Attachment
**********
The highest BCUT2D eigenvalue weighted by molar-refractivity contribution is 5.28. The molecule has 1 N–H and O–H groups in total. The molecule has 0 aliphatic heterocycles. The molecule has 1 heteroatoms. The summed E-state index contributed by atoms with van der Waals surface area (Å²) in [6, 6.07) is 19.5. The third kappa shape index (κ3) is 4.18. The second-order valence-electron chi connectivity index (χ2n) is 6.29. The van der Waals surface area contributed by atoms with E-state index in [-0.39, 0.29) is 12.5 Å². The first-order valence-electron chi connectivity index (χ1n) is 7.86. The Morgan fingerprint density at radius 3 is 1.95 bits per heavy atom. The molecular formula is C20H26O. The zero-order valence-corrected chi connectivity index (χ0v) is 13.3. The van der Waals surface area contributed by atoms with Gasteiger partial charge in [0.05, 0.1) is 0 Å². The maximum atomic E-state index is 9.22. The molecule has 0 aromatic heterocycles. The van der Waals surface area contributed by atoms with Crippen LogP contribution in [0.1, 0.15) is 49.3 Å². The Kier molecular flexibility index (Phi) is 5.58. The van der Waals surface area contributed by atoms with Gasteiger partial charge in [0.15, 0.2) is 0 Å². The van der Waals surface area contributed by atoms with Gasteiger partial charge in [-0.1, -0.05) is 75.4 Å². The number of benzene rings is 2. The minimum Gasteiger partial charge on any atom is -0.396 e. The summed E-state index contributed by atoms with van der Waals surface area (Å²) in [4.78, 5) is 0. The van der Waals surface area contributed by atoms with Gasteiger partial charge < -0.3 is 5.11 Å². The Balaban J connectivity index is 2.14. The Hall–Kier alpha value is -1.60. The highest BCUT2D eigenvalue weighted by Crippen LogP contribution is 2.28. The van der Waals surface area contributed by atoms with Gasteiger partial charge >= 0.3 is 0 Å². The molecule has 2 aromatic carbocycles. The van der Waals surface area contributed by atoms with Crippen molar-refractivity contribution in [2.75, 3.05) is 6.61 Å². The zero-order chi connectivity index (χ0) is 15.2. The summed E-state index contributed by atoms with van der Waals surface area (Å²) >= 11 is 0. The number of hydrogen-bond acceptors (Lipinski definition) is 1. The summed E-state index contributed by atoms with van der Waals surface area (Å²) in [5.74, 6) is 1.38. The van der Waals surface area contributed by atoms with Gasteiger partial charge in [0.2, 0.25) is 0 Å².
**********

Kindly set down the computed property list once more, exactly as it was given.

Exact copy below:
The highest BCUT2D eigenvalue weighted by molar-refractivity contribution is 5.28. The molecule has 1 N–H and O–H groups in total. The molecule has 0 aliphatic heterocycles. The molecule has 1 heteroatoms. The summed E-state index contributed by atoms with van der Waals surface area (Å²) in [6, 6.07) is 19.5. The third kappa shape index (κ3) is 4.18. The second-order valence-electron chi connectivity index (χ2n) is 6.29. The van der Waals surface area contributed by atoms with E-state index in [-0.39, 0.29) is 12.5 Å². The first-order valence-electron chi connectivity index (χ1n) is 7.86. The Morgan fingerprint density at radius 3 is 1.95 bits per heavy atom. The molecular formula is C20H26O. The zero-order valence-corrected chi connectivity index (χ0v) is 13.3. The van der Waals surface area contributed by atoms with Gasteiger partial charge in [0.05, 0.1) is 0 Å². The maximum atomic E-state index is 9.22. The molecule has 0 aromatic heterocycles. The van der Waals surface area contributed by atoms with Crippen LogP contribution in [0.1, 0.15) is 49.3 Å². The Kier molecular flexibility index (Phi) is 5.58. The van der Waals surface area contributed by atoms with Gasteiger partial charge in [0.15, 0.2) is 0 Å². The van der Waals surface area contributed by atoms with Gasteiger partial charge in [-0.1, -0.05) is 75.4 Å². The number of benzene rings is 2. The minimum Gasteiger partial charge on any atom is -0.396 e. The summed E-state index contributed by atoms with van der Waals surface area (Å²) in [4.78, 5) is 0. The van der Waals surface area contributed by atoms with Gasteiger partial charge < -0.3 is 5.11 Å². The Balaban J connectivity index is 2.14. The Hall–Kier alpha value is -1.60. The highest BCUT2D eigenvalue weighted by Crippen LogP contribution is 2.28. The van der Waals surface area contributed by atoms with Gasteiger partial charge >= 0.3 is 0 Å². The molecule has 2 aromatic carbocycles. The van der Waals surface area contributed by atoms with Crippen molar-refractivity contribution in [2.75, 3.05) is 6.61 Å². The zero-order chi connectivity index (χ0) is 15.2. The summed E-state index contributed by atoms with van der Waals surface area (Å²) >= 11 is 0. The number of hydrogen-bond acceptors (Lipinski definition) is 1. The summed E-state index contributed by atoms with van der Waals surface area (Å²) in [5.74, 6) is 1.38. The van der Waals surface area contributed by atoms with Gasteiger partial charge in [0.2, 0.25) is 0 Å².